Is My Black Mamba an Assistance Animal Covered by the FHA?

While assistance animals come in all shapes, sizes, and breeds, one may ask themselves—can a black mamba be an assistance animal covered by the Fair Housing Act (FHA)? The answer is: it depends.

Assistance Animals Under the FHA: Domesticated Versus Unique Animals

The FHA protects individuals from housing discrimination in the United States, including individuals with disabilities.  The FHA applies to virtually all types of housing, including privately-owned housing and federally assisted housing with a few limited exceptions.[1]  The FHA requires housing providers to provide reasonable accommodation to individuals with assistance animals, but there are some exceptions.

If the animal is an animal commonly kept in households, reasonable accommodation should be provided under the FHA.[2]  Animals commonly kept in households include dogs, cats, small birds, rabbits, hamsters, gerbils, other rodents, fish, turtles, and other small, traditionally domesticated animals.[3]

Reptiles other than turtles, barnyard animals, monkeys, kangaroos, and other non-traditionally domesticated animals are not considered animals commonly kept in households (“Unique Animals”).[4]  For Unique Animals, the FHA does not require that housing providers provide reasonable accommodation, unless certain rare circumstances arise.  For a Unique Animal to be given protection under the FHA, the requestor must demonstrate a disability requiring the specific type of animal.  This may include documentation from a healthcare professional confirming the need for this animal, such as confirming that allergies prevent the person from using a dog or that the animal is specifically trained to do work that a dog could not perform.[5]

Poisonous or Dangerous Animals Are Subject to Stricter Requirements

Unique Animals are subject to stricter requirements, and often require for an individual to show absolute necessity for them, especially when the animal poses a threat to others.[6]  In Assenberg v. Anacortes Housing Authority, Assenberg sued his landlord for not allowing him to keep snakes in his apartment.[7]  After receiving complaints from other residents, his apartment had sent him a Notice to Comply or Vacate and Notice of Intent to Evict based on Assenberg’s violation of the pet policy, which prohibited snakes.  Assenberg responded, claiming that the snakes were his service animals.  To support this statement, he provided a letter from his physician that he was depressed, and the pet snakes were part of his therapy.  The landlord then requested information on whether the snakes were poisonous or otherwise posed risk to others.  Assenberg refused to provide this information.  After multiple issues regarding illegal drug use, his landlord evicted him and Assenberg filed suit, with one of the claims being that his landlord did not make accommodations for his disability by allowing his snakes to reside with him as service animals.  The United States District Court for the Western District of Washington granted the landlord’s request for summary judgment.  The court held that Assenberg had not demonstrated the snakes were necessary for his treatment and that the snakes failed to meet the requirements of service animals.  The Court concluded that the landlord did not deny Assenberg reasonable accommodation.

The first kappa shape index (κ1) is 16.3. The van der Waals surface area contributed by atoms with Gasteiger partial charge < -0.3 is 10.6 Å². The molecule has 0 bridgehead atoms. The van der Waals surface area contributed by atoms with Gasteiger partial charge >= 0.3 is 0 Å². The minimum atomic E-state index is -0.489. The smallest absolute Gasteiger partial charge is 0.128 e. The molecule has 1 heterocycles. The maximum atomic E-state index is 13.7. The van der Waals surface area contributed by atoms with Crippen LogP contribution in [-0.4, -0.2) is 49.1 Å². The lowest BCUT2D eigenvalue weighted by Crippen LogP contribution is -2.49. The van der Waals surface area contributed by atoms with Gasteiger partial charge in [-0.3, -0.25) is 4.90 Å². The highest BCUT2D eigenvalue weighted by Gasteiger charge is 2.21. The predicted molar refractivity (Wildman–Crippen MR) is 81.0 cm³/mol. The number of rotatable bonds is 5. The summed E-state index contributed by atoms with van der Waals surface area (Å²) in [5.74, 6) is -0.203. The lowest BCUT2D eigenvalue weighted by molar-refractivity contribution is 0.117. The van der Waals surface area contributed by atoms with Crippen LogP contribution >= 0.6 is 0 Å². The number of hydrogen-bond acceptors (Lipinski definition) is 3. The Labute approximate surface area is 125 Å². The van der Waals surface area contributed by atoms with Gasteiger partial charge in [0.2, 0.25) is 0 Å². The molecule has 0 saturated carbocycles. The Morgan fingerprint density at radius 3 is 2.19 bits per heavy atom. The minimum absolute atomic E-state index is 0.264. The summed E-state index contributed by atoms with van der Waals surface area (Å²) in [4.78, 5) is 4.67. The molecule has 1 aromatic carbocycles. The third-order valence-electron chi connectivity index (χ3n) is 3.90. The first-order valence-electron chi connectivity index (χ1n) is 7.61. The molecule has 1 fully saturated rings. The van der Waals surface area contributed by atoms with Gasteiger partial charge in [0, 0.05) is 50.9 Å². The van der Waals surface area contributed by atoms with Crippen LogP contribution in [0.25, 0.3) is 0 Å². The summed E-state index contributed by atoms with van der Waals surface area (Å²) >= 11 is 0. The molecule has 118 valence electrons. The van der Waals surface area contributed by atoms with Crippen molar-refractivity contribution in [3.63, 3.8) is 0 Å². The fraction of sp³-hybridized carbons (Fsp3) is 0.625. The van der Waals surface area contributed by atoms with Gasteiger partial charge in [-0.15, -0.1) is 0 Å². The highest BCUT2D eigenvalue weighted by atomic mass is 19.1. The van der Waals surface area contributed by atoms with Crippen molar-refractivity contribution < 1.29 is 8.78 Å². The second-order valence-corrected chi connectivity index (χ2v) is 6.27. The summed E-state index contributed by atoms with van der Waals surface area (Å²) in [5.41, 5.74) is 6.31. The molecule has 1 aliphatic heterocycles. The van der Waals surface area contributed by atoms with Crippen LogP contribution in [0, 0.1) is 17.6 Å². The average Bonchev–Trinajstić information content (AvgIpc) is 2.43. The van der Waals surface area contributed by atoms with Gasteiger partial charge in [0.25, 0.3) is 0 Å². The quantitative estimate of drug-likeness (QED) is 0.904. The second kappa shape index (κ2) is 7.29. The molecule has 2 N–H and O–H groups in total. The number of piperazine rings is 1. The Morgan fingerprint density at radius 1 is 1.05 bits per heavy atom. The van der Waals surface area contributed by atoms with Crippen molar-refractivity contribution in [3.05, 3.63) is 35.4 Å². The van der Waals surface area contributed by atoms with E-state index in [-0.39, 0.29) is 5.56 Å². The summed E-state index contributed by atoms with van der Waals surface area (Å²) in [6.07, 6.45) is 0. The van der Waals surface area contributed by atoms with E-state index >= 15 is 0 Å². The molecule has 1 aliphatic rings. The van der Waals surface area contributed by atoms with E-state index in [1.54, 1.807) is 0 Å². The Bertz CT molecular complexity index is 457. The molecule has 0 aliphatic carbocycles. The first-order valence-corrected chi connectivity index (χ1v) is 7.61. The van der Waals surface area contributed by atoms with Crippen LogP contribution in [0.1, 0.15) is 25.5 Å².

Based on the Assenberg case and FHA regulations, if you have a black mamba that you would like to have as an assistance animal and covered by the FHA, you will be subject to stricter requirements to prove the assistance animal is necessary.  Not only must you demonstrate that your black mamba can perform tasks that a normal domesticated animal could not, but a court must consider the potential threat and danger your black mamba poses to the public.

Any landlord seeking to exclude an individual’s apparent service or assistance animal should seek legal advice prior to doing so.  These situations must be handled on a fact-specific, case-by-case basis.

About the Author

Scott Feir is an experienced attorney representing a broad spectrum of clients, including retail shopping center owners, property management groups, housing authorities, real estate brokers and agents, and construction and design professionals.

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[1]  The accommodation requirements of the FHA do not apply to (A) a private individual owner who rents his own home so long as he (1) does not own more than three single-family homes; (2) does not use a real estate agent and does not employ any discriminatory advertising or notices; (3) has not engaged in a similar sale of a home within a 24-month period; and (4) is not in the business of selling or renting dwellings or (B) owner-occupied buildings that have four or fewer dwelling units.

[2]  FHEO-2020-01 at 12 (January 28, 2020)

[3]  Id.

[4]  Id.

[5]  Id.

[6]  Robert L. Adair, Monkeys and Horses and Ferrets…Oh My! Non-Traditional Service Animals Under the ADA, 37 N. Ky. L. Rev. 415 (2010).

[7]  Assenberg v. Anacortes Hous. Auth., No. C05-1836RSL, 2006 WL 1515603 (W.D. Wash. May 25, 2006).

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